Seven years ago, Mr. and Mrs. Johnson, like so many older adults today, moved into an assisted living community. The two had drastically different experiences.
From the beginning, Mr. Johnson ate in the dining room and participated in activities at his new home. His wife, however, arrived that first day “kicking and screaming,” according to staff. She ate all her meals in her room and stayed there most of the time.
When Mr. Johnson noticed his wife wasn’t adjusting well, he told staff she seemed unhappy, but they insisted she would eventually settle in. They’d seen this before, they said. Until, one day something terrible happened.
Mr. Johnson returned from lunch to find his wife lying on the floor with cuts to her wrist.
He had arrived just in time. And to his relief—Mrs. Johnson survived.
However, Mrs. Johnson’s suicide attempt was a wake-up call to the staff at the assisted living facility, who shared the story with EDC for a new project titled A Toolkit for Senior Living Communities. It reinforced to the Substance Abuse and Mental Health Services Administration (SAMHSA) that older adults—now with one of the highest suicide rates of any age group—should be the lead-off subject for a set of suicide prevention toolkits targeted to specific populations. Funded by SAMHSA, the toolkit teaches personnel at senior living communities how to recognize and take steps to help an older adult at risk of suicide.
Today in the United States, there are more older adults at senior living communities than ever before. As the baby-boom generation ages, their access to improved standards of health care are contributing to a longer life expectancy. According to the U.S. Census Bureau, while the growth rate of the world’s population is expected to continue to steadily decline, the older adult population is increasing. Those over 65 are projected to make up 17 percent of the global population by 2020, up from 12 percent in 2000.
And EDC has risen to the challenge of supporting older adults through the suicide prevention toolkit and another program called Chronic Care Community Corps, which supports those providing end-of-life care.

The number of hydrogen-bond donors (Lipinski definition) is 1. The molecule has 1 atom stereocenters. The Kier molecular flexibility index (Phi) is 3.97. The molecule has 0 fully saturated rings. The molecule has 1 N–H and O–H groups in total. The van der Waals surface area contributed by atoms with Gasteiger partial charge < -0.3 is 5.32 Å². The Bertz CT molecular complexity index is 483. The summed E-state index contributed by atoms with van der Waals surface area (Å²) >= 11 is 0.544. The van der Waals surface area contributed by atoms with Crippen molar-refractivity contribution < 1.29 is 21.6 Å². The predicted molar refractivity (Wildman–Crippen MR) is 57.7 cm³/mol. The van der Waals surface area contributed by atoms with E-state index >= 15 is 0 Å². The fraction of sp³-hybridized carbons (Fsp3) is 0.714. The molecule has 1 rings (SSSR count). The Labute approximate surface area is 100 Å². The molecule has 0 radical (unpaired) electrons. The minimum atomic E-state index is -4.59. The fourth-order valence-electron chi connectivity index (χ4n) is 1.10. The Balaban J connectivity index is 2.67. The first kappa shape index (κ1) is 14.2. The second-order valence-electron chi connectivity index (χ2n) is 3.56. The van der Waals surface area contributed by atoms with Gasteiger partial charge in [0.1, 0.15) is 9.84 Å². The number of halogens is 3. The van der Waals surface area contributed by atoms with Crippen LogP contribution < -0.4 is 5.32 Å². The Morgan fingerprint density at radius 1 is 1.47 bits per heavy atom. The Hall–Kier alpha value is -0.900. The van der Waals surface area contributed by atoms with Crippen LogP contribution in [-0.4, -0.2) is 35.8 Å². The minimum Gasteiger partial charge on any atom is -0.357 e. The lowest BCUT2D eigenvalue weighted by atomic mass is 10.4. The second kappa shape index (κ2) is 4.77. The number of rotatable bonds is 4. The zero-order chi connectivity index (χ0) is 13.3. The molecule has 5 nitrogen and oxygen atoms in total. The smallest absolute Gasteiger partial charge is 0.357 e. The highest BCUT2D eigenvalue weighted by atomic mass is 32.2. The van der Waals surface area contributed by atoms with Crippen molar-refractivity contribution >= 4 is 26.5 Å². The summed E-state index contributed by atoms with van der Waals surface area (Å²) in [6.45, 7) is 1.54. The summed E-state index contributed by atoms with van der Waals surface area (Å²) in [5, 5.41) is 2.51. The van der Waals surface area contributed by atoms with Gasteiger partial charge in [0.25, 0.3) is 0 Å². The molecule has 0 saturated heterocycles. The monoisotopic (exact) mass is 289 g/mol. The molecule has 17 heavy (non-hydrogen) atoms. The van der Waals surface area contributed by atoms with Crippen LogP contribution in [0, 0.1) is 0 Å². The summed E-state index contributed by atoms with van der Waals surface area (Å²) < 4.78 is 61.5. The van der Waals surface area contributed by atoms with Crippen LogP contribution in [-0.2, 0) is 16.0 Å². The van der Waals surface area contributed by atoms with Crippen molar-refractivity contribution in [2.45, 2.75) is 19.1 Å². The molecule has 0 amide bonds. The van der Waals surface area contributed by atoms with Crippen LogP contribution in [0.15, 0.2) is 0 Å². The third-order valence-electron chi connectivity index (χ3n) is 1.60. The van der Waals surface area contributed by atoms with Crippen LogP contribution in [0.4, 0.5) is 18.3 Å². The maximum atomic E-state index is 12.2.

A good quality of life
Of course, not all older adults choose assisted living.
“The institutions of care are not the main place where elderly receive care in today’s society,” points out EDC’s Ned Rimer. “More often, it’s home.”
Rimer has developed the Chronic Care Community Corps, which prepares and mobilizes groups with an existing sense of community—such as local churches, neighborhood associations, and workplaces—to assist families dealing with chronic illness and end-of-life care at home and, on occasion, at assisted living facilities.
Rimer developed a series of short seminars on how to meaningfully support families caring for a loved one with chronic illness.
“Just a few years ago, there was not even a certified medical discipline of palliative medicine,” says Rimer, who leads the series alongside EDC’s Loring Conant. “Assisted living facilities have been growing out of necessity, due to the complexity of illnesses today and a demographic trend for humans to live longer with tough, comorbid conditions.”
Today, a total of 80 percent of the elderly population lives at home—and those who don’t are entering facilities that look and feel more like home.
Senior living communities are shying away from the traditional institutional nursing home approach toward more home-like settings. Residents are actively participating, creating newsletters, and serving on policymaking boards. This improved sense of community is especially important knowing that increased social connections and a sense of purpose in life can help reduce the risk of suicide, according to research highlighted by EDC for the toolkit.
“People started to realize that depression isn’t a part of aging,” says EDC’s Chris Miara, who directs the senior living communities’ toolkit project. “No matter what age people are, they deserve a good quality of life.”
Mrs. Johnson is no exception. After her brush with death, she received inpatient psychiatric treatment. Now, seven years later, she is 93 years old. Even after her husband passed away two years ago, she is still residing at the assisted living facility. Only now, she eats all her meals in the dining room.
Originally published on October 18, 2010